The following year, with Cumberland Oval unavailable, Parramatta played home matches at Canterbury-Bankstown's Belmore Oval and finished the season as Minor Premiers. Scoring 619 points and 21 victories, 1982 was statistically the club's most successful season. In the play-off finals Parramatta were defeated by Manly 20 - 0, which allowed Manly to qualify for the Grand Final. With a second chance as Minor Premiers Parramatta returned in the preliminary final to defeat Eastern Suburbs 33 - 0 and qualified to play Manly in the Grand Final. This qualification would continue the developing rivalry that the two clubs had developed since the 1970s. On Grand Final day, despite conceding the first try, Parramatta scored 4 tries before the half-time break. Manly's Les Boyd scored soon after the break, though it was their last try of the match and with Brett Kenny scoring in the 60th minute Parramatta recorded a 21 - 8 victory and a second consecutive premiership.
Parramatta finished 2nd in the 1983 Premiership season. In that year's play-off finals Parramatta opened the series with a 30 - 22 win over Canterbury. Parramatta were then defeated by Manly-Warringah in the Semi Final, however the Eels defeated Canterbury in the Preliminary Final to qualify for another Grand Final against Manly. In the Grand Final Parramatta built a 12 - 0 half-time lead. Parramatta's Brett Kenny extended the lead after half-time and, with Cronin's conversion, the Eels lead 18 - 0. Parramatta went on to win 18 - 6. Parramatta's third consecutive premiership was the first treble in the NSWRL Premiership since St George's domination of the 1950s and 1960s.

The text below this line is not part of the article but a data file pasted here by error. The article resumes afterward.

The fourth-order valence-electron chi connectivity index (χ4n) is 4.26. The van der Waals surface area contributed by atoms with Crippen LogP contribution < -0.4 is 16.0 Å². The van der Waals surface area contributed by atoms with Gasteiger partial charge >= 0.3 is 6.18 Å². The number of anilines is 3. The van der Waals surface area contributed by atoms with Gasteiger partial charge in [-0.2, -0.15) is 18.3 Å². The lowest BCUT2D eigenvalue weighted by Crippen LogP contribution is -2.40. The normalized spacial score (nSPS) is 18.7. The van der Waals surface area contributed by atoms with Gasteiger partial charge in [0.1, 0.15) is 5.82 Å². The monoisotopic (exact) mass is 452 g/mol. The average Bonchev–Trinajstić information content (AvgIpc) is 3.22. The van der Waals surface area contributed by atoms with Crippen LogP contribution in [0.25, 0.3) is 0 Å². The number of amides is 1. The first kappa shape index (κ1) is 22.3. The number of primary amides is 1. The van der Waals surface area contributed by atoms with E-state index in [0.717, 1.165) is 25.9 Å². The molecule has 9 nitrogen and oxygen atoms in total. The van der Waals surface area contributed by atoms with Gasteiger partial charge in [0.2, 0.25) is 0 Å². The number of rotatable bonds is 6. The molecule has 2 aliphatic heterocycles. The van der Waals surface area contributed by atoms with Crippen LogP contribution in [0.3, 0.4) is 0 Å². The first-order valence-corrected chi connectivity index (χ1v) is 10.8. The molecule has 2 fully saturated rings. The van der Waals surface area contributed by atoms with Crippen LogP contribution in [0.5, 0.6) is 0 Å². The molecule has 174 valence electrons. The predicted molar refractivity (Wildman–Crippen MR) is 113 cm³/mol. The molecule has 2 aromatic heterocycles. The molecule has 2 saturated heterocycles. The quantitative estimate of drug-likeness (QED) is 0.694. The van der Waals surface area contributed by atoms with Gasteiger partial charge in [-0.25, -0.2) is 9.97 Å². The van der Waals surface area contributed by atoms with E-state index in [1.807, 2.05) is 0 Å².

1984 - 1985
Jack Gibson departed after the 1983 season and was replaced by former Cronulla-Sutherland Sharks and Woy Woy Roosters player John Monie. Under Monie Parramatta qualified for their fourth Grand Final in a row in 1984 after a 8 - 7 defeat of St George in the final. Parramatta faced Minor Premiers Canterbury-Bankstown Bulldogs in the Grand Final who had defeated the Eels the week before, 16 - 8, to qualify for the Grand Final. The Grand Final was a low-scoring affair, with the Bulldogs defeating Parramatta 6 - 4. Parramatta finished fourth in 1985 and, with defeats of Penrith and Balmain in the final series, progressed to the Preliminary Final against Canterbury-Bankstown with a chance to qualify for a fifth straight Grand Final. However, Parramatta were defeated 26 - 0 by Canterbury-Bankstown who would go on to win the Grand Final.